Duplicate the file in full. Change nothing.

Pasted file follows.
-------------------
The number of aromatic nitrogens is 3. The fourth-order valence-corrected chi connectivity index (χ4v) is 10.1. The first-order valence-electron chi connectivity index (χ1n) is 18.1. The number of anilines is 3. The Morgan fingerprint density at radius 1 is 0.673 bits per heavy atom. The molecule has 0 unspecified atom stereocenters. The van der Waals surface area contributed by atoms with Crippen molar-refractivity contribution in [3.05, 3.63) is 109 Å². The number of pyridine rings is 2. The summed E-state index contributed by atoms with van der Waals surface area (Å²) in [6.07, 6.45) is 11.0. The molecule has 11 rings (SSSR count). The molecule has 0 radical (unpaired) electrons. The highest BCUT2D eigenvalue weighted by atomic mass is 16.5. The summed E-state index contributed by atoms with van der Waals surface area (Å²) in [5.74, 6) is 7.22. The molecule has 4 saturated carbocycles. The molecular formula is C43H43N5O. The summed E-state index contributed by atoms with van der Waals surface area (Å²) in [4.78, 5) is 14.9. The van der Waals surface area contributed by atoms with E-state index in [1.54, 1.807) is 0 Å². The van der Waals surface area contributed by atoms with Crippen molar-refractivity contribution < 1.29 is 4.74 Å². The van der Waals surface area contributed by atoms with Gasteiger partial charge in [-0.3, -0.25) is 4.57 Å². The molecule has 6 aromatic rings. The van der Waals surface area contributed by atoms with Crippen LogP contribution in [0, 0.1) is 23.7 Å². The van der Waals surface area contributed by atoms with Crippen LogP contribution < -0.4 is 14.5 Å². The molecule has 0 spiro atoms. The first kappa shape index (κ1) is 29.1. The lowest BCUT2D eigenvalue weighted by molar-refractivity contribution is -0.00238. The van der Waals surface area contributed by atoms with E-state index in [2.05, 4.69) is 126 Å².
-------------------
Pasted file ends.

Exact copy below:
The number of aromatic nitrogens is 3. The fourth-order valence-corrected chi connectivity index (χ4v) is 10.1. The first-order valence-electron chi connectivity index (χ1n) is 18.1. The number of anilines is 3. The Morgan fingerprint density at radius 1 is 0.673 bits per heavy atom. The molecule has 0 unspecified atom stereocenters. The van der Waals surface area contributed by atoms with Crippen molar-refractivity contribution in [3.05, 3.63) is 109 Å². The number of pyridine rings is 2. The summed E-state index contributed by atoms with van der Waals surface area (Å²) in [6.07, 6.45) is 11.0. The molecule has 11 rings (SSSR count). The molecule has 0 radical (unpaired) electrons. The highest BCUT2D eigenvalue weighted by atomic mass is 16.5. The summed E-state index contributed by atoms with van der Waals surface area (Å²) in [5.74, 6) is 7.22. The molecule has 4 saturated carbocycles. The molecular formula is C43H43N5O. The summed E-state index contributed by atoms with van der Waals surface area (Å²) in [4.78, 5) is 14.9. The van der Waals surface area contributed by atoms with E-state index in [1.54, 1.807) is 0 Å². The van der Waals surface area contributed by atoms with Crippen molar-refractivity contribution < 1.29 is 4.74 Å². The van der Waals surface area contributed by atoms with Gasteiger partial charge in [-0.3, -0.25) is 4.57 Å². The molecule has 6 aromatic rings. The van der Waals surface area contributed by atoms with Crippen LogP contribution in [0, 0.1) is 23.7 Å². The van der Waals surface area contributed by atoms with Crippen LogP contribution < -0.4 is 14.5 Å². The molecule has 0 spiro atoms. The first kappa shape index (κ1) is 29.1. The lowest BCUT2D eigenvalue weighted by molar-refractivity contribution is -0.00238. The van der Waals surface area contributed by atoms with E-state index in [2.05, 4.69) is 126 Å².